NICOSIA — Peace talks between the rival leaders on divided Cyprus broke up in acrimony Thursday over a 1950 referendum, but the UN envoy said the process was still on track.
UN envoy Espen Barth Eide said that although the meeting "was not a very happy one" and "ended up abruptly" the next round would still go ahead as planned next week.
"I am glad to convey to you that both leaders are committed to the process and nobody sees this process as over, terminated or even suspended," said Eide.
"There have been no cancellations as of now... no change to the programme," he said, stressing the next round would take place as scheduled on February 23.
Tensions have soared over the approval by the Greek Cypriot parliament for schools in the south of the island to mark the 1950 referendum on "Enosis," or union with Greece.
Turkish Cypriot leader Mustafa Akinci said that when the issue of scrapping the decision came up, his Greek Cypriot counterpart Nicos Anastasiades said there "was nothing else to say, slammed the door and left".
"At that point there was nothing more to do as this meeting needs to be conducted in an atmosphere of respect so we also left the meeting," he told reporters.
But Anastasiades said the Turkish Cypriot side left the talks first.
Akinci’s walkout was "unwarranted and without cause or reason", he said on television, adding that Eide, chairing the meeting, had also been "unaware of what happened".
Anastasiades said Eide had tried to persuade Akinci to return but he was "adamant" and left.
Eide himself later explained what happened.
"The meeting ended abruptly, which is unfortunate," said the UN envoy.
"At some point in an emotional meeting that was difficult for all participants, Akinci himself said that he left this meeting."
The 1950 referendum -- before Cyprus won independence from colonial ruler Britain -- overwhelmingly approved Enosis but had no legal value.
Almost 96 per cent of the island’s majority Greek Cypriots signed up in favour of union between Cyprus and the "motherland" Greece in the unofficial referendum held in churches and coffee shops across the island, according to its organisers, the Cyprus Greek Orthodox Church.
The new schools legislation, sponsored by the far-right ELAM party, essentially calls for secondary students to mark the referendum anniversary by learning about the event and reading leaflets dedicated to understanding the Enosis cause.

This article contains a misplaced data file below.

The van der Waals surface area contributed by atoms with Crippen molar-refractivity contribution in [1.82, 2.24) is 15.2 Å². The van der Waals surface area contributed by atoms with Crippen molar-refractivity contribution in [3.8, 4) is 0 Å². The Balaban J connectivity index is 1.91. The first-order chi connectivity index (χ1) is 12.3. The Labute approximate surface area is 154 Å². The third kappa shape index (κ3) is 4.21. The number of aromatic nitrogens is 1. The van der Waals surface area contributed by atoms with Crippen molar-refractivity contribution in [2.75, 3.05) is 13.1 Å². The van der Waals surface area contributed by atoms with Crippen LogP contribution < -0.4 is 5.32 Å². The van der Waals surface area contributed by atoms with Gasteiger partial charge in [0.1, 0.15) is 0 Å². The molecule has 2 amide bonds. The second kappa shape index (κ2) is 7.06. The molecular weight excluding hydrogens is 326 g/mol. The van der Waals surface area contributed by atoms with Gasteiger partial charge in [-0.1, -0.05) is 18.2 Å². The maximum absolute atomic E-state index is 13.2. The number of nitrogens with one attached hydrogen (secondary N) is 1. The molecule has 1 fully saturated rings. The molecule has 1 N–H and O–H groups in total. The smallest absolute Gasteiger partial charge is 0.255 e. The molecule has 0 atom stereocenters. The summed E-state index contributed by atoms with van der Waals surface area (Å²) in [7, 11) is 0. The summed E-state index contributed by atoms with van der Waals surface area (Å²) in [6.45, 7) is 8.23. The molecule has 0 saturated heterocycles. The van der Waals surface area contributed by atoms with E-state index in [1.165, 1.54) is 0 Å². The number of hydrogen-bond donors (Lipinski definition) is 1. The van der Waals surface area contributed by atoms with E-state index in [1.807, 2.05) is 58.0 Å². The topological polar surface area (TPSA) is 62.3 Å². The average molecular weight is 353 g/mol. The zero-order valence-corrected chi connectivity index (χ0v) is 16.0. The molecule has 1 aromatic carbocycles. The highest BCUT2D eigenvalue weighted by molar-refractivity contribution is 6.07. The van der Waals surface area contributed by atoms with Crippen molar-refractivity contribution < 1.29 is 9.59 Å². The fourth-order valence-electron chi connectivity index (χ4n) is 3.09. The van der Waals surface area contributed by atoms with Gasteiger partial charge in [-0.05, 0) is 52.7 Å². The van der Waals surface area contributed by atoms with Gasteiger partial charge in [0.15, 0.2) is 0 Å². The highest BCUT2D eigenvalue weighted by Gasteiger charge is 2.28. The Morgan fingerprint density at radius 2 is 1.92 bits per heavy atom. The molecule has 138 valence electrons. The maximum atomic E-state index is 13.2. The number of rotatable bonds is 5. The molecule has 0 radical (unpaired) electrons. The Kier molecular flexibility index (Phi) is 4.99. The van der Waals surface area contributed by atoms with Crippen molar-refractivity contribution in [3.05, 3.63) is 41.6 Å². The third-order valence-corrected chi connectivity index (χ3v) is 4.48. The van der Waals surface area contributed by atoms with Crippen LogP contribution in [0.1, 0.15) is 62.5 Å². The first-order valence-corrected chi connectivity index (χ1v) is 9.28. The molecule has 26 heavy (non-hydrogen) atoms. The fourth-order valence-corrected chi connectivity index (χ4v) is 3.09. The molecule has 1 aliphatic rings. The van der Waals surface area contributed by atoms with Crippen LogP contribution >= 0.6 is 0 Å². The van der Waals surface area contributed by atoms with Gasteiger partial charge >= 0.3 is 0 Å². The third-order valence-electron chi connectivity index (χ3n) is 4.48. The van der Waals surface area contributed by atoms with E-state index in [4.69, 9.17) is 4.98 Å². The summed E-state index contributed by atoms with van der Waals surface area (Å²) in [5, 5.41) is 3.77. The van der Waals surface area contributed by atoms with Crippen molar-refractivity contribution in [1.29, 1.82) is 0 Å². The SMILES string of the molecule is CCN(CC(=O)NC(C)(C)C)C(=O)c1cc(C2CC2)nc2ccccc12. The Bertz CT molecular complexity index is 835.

Some ’don’t want reunification’
In a letter to UN Secretary General Antonio Guterres on Wednesday, Akinci warned the move would cause "great damage" to the peace process.
Turkey has criticised Anastasiades for trying to make light of the referendum and demanded the Greek Cypriots change their "mentality" when it comes to accepting Turkish Cypriots as "co-owners of the island".
The two sides have been engaged in fragile peace talks since May 2015 that observers have seen as the best chance in years to reunify the island.
In January, the UN hosted talks in Geneva bringing both sides together for the first time with the three "guarantor powers" of Britain, Greece and Turkey.
Much of the progress until now has been based on the strong personal rapport between Anastasiades and Akinci, leader of the breakaway Turkish Republic of Northern Cyprus who was born in Limassol which is now in the south.
"The Greek (Cypriot) leader has acted from time to time hot-headedly," said Akinci.
"In the past we tolerated it until the last drop. It was not possible to tolerate this now."
Eide said there were "a number of people who want this process to fail and who don’t want reunification on these terms" and "those who want it to fail will be a bit more active".
"We must be aware that this is happening," said the envoy.
The eastern Mediterranean island has been divided since 1974, when Turkish troops invaded the northern third in response to an Athens-inspired coup seeking Enosis. — AFP